In the pursuit of the quantity of scholars, have we decided once again, to forgo “the move to produce high quality graduates” as expressed by the Minister of Higher Education himself?
I've actually called a press conference on this issue last week and it was reported in most Chinese press. Thanks to VTKY for the heads up ;)
Sunday, June 17, 2007
Theme: “Economics and Freedom in Islamic Societies”
The Atlas Economic Research Foundation announces the second annual essay contest about freedom in the Islamic Societies. This year’s theme addresses the relationship between free-market economic policies and freedom in the Islamic societies.
The contest is named after Ibn-Khaldoun to honor the scholarly work of this prominent Islamic historian, economist, and sociologist of the 14th century. His writings continue to inspire free-market scholars to this day, promoting the necessity of responsible government to promote economic prosperity and civilized nations.
The Atlas Economic Research Foundation was founded in 1981 by the late Sir Antony Fisher. Headquartered in Arlington, Virginia (USA), it is a non-profit organization that advances freedom around the world by helping develop and strengthen a network of market-oriented think tanks.
This year, Atlas is supporting Malaysia Think Tank London to promote the contest to Malaysians residing both in Malaysia and in other countries. Malaysia Think Tank London is a young research institute founded in 2006 to promote personal responsibility, the rule of law and market solutions in Malaysian public policy.
About the Contest:
The 2007 Ibn-Khaldoun invites young people to write essays that reflect their views
about the relationship between economics and freedom within the Islamic context. Students are invited to write about historical or modern-day economic policy or policies in enhancing or diminishing freedom and prosperity in their country or region. They may propose policy recommendations, emphasizing the principles of property rights, free trade, globalization, etc. within the context of Islamic economic thinking.
We encourage you to be critical and support your arguments with evidence or analysis. Your conclusions should lead to practical policy prescriptions. All Malaysian entries will automatically be entered into a parallel but separate contest run by Malaysia Think Tank London.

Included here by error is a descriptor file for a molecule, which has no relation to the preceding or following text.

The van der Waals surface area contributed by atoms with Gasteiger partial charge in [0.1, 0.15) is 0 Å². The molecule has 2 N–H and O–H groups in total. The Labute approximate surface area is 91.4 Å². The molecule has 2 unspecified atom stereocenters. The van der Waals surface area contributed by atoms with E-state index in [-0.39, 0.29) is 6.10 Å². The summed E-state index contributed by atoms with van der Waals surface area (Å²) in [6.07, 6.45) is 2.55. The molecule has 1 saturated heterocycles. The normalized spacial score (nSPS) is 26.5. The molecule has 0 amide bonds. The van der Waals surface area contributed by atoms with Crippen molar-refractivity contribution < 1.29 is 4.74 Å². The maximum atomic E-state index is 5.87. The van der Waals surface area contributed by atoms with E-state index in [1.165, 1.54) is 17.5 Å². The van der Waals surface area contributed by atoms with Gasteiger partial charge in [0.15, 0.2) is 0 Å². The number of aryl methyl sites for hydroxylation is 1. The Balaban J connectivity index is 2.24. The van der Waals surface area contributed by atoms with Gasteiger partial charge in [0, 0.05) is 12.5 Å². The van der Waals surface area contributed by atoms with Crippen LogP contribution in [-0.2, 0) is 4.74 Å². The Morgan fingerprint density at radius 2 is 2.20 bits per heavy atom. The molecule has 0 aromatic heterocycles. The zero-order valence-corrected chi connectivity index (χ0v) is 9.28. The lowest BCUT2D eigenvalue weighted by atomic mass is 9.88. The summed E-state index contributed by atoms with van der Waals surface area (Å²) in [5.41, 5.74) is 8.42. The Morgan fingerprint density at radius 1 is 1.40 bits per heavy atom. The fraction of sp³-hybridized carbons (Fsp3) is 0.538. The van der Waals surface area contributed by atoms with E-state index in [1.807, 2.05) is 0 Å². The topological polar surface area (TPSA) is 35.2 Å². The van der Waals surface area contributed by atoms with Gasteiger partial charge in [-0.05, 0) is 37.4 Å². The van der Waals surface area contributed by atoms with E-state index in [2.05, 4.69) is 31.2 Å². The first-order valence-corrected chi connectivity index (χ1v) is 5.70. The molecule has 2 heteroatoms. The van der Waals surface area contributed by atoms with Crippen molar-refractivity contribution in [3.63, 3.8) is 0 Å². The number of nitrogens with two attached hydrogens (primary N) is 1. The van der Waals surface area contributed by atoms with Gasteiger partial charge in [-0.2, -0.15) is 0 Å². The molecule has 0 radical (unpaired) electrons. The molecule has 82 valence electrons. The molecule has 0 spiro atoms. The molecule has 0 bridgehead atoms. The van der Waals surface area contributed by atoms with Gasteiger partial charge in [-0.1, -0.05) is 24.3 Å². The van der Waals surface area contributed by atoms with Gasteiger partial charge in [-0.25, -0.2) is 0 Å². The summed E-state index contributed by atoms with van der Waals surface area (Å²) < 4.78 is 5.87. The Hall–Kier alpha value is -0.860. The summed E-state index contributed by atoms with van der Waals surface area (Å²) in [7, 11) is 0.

• 1st Prize Winner: $2,000
• 2nd Prize Winner: $1,000
• 3rd Prize Winner: $ 500
• Two Honorable Mentions: $ 250 (each)
The winning essays will be posted on Atlas’ website www.atlasusa.org and on Azad -
Atlas’s newsletter about freedom in the Middle East.
Winners will be given priority to attend our regional leadership workshops in different parts of the Middle East, potentially in Egypt, Jordan, Yemen, and Morocco.
In addition to the above prizes, the top 5 essays by Malaysians will also be posted on Malaysia Think Tank London’s website ‘www.malaysiathinktank.org.uk’. Malaysia Think Tank London will also compile these top 5 essays into a special publication.
Entries should be no fewer than 800 words and no more than 1,400 words, typewritten, double-spaced, and footnoted. Submissions may be written either in English or Arabic.
Who may join:
The contest is open to university students, undergraduate and graduate levels, who
are or below 30 years of age.
Each contestant is required also to send a brief curriculum vitae, summarizing his or
her academic and, if it applies, work history.
All qualified individuals will be considered for the contest, regardless of race, sex, national or ethnic origin, citizenship, or religious affiliation.
All submissions must be received on or before November 15th, 2007.
Entries will be judged by a select group on the following criteria: clarity and
conciseness, coherence and logic, persuasiveness, and ability to offer practical
recommendations or solutions.
Send Submission to: firstname.lastname@example.org
Atlas Economic Research Foundation: www.atlasusa.org
Malaysia Think Tank London: www.malaysiathinktank.org.uk
Saturday, June 16, 2007
report was met with objections from many quarters, including the PM and the DPM as well as the UM board and the UM alumni. With this kind of public outcry, it is likely that the rumors would remain exactly as that - pure speculation. For the sake of discussion, let's examine the pros and cons of moving UM to Sepang and redeveloping the current UM site into a commercial zone.
Let's start with the possible pros.
Firstly, moving UM to Sepang might be a good thing if brand new facilities (libraries, labs, internet connectivity etc...) could be built for UM as part of the agreement for 'turning over' its grounds in KL. Many of the buildings in UM are old and no amount of 'upgrading' can make these facilities 'world-class'.
Secondly, there is nothing which says that UM has to be located in KL. Many great universities of the world are not located in capital cities or even in big cities per se. Cambridge is a small, quiet little town in East Anglia, UK. Oxford is a slightly larger, industrial town, but a town of less than 500,000. Warwick university, an up-and-coming university in the UK is located about an hour from London.
Stanford is located in Paolo Alto, about an hour from San Francisco. Cornell, an Ivy-league university, is located in Ithaca, a rural area of New York state, about a 4 hour drive from New York city. Duke, where I'm at, is in Durham, a town of about 200,000. University of Michigan is at Ann Arbor, also a smallish town of about 100,000. ANU is located Canberra, while being the capital of Australia, isn't exactly a thriving metropolis, unlike Sydney or Melbourne. Sepang is only about an hour from KL and would presumably be located near Putrajaya, Cyberjaya and the KLIA.